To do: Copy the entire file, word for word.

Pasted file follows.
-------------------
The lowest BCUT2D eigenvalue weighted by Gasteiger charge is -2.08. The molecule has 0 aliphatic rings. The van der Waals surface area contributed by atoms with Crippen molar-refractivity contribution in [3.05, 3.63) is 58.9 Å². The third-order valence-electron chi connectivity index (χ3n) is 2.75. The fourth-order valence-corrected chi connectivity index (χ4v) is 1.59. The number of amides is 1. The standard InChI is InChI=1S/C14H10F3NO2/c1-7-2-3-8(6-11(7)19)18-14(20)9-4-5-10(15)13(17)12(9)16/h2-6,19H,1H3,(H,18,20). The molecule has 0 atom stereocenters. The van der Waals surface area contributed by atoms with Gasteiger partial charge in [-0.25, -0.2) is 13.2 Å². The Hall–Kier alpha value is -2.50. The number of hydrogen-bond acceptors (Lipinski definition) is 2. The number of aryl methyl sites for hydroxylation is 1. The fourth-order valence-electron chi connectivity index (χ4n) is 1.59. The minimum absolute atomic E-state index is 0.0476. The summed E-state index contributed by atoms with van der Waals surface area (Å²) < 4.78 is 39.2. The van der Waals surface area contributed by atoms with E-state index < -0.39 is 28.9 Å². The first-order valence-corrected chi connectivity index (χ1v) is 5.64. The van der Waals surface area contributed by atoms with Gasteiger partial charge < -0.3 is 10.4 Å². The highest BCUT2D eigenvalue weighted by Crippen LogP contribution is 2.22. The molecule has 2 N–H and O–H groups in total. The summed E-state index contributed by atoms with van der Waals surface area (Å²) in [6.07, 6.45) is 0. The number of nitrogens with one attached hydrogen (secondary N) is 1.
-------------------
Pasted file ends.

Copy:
The lowest BCUT2D eigenvalue weighted by Gasteiger charge is -2.08. The molecule has 0 aliphatic rings. The van der Waals surface area contributed by atoms with Crippen molar-refractivity contribution in [3.05, 3.63) is 58.9 Å². The third-order valence-electron chi connectivity index (χ3n) is 2.75. The fourth-order valence-corrected chi connectivity index (χ4v) is 1.59. The number of amides is 1. The standard InChI is InChI=1S/C14H10F3NO2/c1-7-2-3-8(6-11(7)19)18-14(20)9-4-5-10(15)13(17)12(9)16/h2-6,19H,1H3,(H,18,20). The molecule has 0 atom stereocenters. The van der Waals surface area contributed by atoms with Gasteiger partial charge in [-0.25, -0.2) is 13.2 Å². The Hall–Kier alpha value is -2.50. The number of hydrogen-bond acceptors (Lipinski definition) is 2. The number of aryl methyl sites for hydroxylation is 1. The fourth-order valence-electron chi connectivity index (χ4n) is 1.59. The minimum absolute atomic E-state index is 0.0476. The summed E-state index contributed by atoms with van der Waals surface area (Å²) < 4.78 is 39.2. The van der Waals surface area contributed by atoms with E-state index < -0.39 is 28.9 Å². The first-order valence-corrected chi connectivity index (χ1v) is 5.64. The van der Waals surface area contributed by atoms with Gasteiger partial charge < -0.3 is 10.4 Å². The highest BCUT2D eigenvalue weighted by Crippen LogP contribution is 2.22. The molecule has 2 N–H and O–H groups in total. The summed E-state index contributed by atoms with van der Waals surface area (Å²) in [6.07, 6.45) is 0. The number of nitrogens with one attached hydrogen (secondary N) is 1.